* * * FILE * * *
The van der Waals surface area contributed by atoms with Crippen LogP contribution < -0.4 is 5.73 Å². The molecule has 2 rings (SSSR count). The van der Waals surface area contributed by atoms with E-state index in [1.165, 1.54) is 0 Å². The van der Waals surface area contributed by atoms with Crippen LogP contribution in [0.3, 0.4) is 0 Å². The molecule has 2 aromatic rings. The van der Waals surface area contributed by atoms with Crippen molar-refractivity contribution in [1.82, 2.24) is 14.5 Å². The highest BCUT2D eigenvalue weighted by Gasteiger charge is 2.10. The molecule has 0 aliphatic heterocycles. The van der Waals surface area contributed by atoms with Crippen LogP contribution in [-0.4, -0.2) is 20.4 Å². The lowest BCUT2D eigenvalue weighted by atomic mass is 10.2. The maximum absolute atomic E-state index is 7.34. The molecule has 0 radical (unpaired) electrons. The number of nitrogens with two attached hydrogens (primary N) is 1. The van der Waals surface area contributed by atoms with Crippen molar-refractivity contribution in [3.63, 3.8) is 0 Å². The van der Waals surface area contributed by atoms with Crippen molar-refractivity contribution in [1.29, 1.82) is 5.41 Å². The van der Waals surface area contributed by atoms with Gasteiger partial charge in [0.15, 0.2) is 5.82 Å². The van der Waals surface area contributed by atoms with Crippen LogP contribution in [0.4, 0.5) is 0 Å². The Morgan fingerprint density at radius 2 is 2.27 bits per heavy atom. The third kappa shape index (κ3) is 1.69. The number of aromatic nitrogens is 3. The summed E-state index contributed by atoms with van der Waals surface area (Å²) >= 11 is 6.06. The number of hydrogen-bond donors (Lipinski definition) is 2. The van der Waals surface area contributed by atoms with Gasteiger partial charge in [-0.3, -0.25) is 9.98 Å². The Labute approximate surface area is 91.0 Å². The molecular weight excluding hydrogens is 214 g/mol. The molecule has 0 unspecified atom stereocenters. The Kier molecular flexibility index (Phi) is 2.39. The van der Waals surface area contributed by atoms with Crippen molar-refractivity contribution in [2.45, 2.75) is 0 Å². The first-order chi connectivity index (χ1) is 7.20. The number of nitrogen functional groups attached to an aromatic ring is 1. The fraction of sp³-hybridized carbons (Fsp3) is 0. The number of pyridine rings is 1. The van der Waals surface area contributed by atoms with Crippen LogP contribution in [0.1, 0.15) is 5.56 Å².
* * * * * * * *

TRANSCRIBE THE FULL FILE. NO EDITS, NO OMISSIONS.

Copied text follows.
The van der Waals surface area contributed by atoms with Crippen LogP contribution < -0.4 is 5.73 Å². The molecule has 2 rings (SSSR count). The van der Waals surface area contributed by atoms with E-state index in [1.165, 1.54) is 0 Å². The van der Waals surface area contributed by atoms with Crippen LogP contribution in [0.3, 0.4) is 0 Å². The molecule has 2 aromatic rings. The van der Waals surface area contributed by atoms with Crippen molar-refractivity contribution in [1.82, 2.24) is 14.5 Å². The highest BCUT2D eigenvalue weighted by Gasteiger charge is 2.10. The molecule has 0 aliphatic heterocycles. The van der Waals surface area contributed by atoms with Crippen LogP contribution in [-0.4, -0.2) is 20.4 Å². The lowest BCUT2D eigenvalue weighted by atomic mass is 10.2. The maximum absolute atomic E-state index is 7.34. The molecule has 0 radical (unpaired) electrons. The number of nitrogens with two attached hydrogens (primary N) is 1. The van der Waals surface area contributed by atoms with Crippen molar-refractivity contribution in [3.63, 3.8) is 0 Å². The van der Waals surface area contributed by atoms with Crippen molar-refractivity contribution in [1.29, 1.82) is 5.41 Å². The van der Waals surface area contributed by atoms with Gasteiger partial charge in [0.15, 0.2) is 5.82 Å². The van der Waals surface area contributed by atoms with Crippen LogP contribution in [0.4, 0.5) is 0 Å². The Morgan fingerprint density at radius 2 is 2.27 bits per heavy atom. The third kappa shape index (κ3) is 1.69. The number of aromatic nitrogens is 3. The summed E-state index contributed by atoms with van der Waals surface area (Å²) >= 11 is 6.06. The number of hydrogen-bond donors (Lipinski definition) is 2. The van der Waals surface area contributed by atoms with Gasteiger partial charge in [-0.3, -0.25) is 9.98 Å². The Labute approximate surface area is 91.0 Å². The molecular weight excluding hydrogens is 214 g/mol. The molecule has 0 unspecified atom stereocenters. The Kier molecular flexibility index (Phi) is 2.39. The van der Waals surface area contributed by atoms with Crippen molar-refractivity contribution in [2.45, 2.75) is 0 Å². The first-order chi connectivity index (χ1) is 7.20. The number of nitrogen functional groups attached to an aromatic ring is 1. The fraction of sp³-hybridized carbons (Fsp3) is 0. The number of pyridine rings is 1. The van der Waals surface area contributed by atoms with Crippen LogP contribution in [0.1, 0.15) is 5.56 Å².